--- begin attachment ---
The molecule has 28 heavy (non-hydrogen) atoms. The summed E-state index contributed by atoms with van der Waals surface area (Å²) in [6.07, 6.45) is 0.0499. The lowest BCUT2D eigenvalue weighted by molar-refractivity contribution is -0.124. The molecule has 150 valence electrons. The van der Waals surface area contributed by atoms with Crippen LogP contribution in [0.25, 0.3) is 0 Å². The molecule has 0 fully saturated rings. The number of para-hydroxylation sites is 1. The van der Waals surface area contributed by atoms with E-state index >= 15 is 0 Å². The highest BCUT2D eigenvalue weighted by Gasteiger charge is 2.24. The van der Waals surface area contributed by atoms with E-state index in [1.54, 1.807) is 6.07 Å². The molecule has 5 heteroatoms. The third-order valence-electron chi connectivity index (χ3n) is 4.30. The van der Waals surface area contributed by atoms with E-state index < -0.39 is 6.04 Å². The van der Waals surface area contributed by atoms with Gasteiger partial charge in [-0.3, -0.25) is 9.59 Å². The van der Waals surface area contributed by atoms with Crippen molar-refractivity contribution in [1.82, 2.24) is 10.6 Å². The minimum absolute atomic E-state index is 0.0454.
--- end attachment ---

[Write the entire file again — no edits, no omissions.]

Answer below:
The molecule has 28 heavy (non-hydrogen) atoms. The summed E-state index contributed by atoms with van der Waals surface area (Å²) in [6.07, 6.45) is 0.0499. The lowest BCUT2D eigenvalue weighted by molar-refractivity contribution is -0.124. The molecule has 150 valence electrons. The van der Waals surface area contributed by atoms with Crippen LogP contribution in [0.25, 0.3) is 0 Å². The molecule has 0 fully saturated rings. The number of para-hydroxylation sites is 1. The van der Waals surface area contributed by atoms with E-state index >= 15 is 0 Å². The highest BCUT2D eigenvalue weighted by Gasteiger charge is 2.24. The van der Waals surface area contributed by atoms with E-state index in [1.54, 1.807) is 6.07 Å². The molecule has 5 heteroatoms. The third-order valence-electron chi connectivity index (χ3n) is 4.30. The van der Waals surface area contributed by atoms with E-state index < -0.39 is 6.04 Å². The van der Waals surface area contributed by atoms with Gasteiger partial charge in [-0.3, -0.25) is 9.59 Å². The van der Waals surface area contributed by atoms with Crippen molar-refractivity contribution in [1.82, 2.24) is 10.6 Å². The minimum absolute atomic E-state index is 0.0454.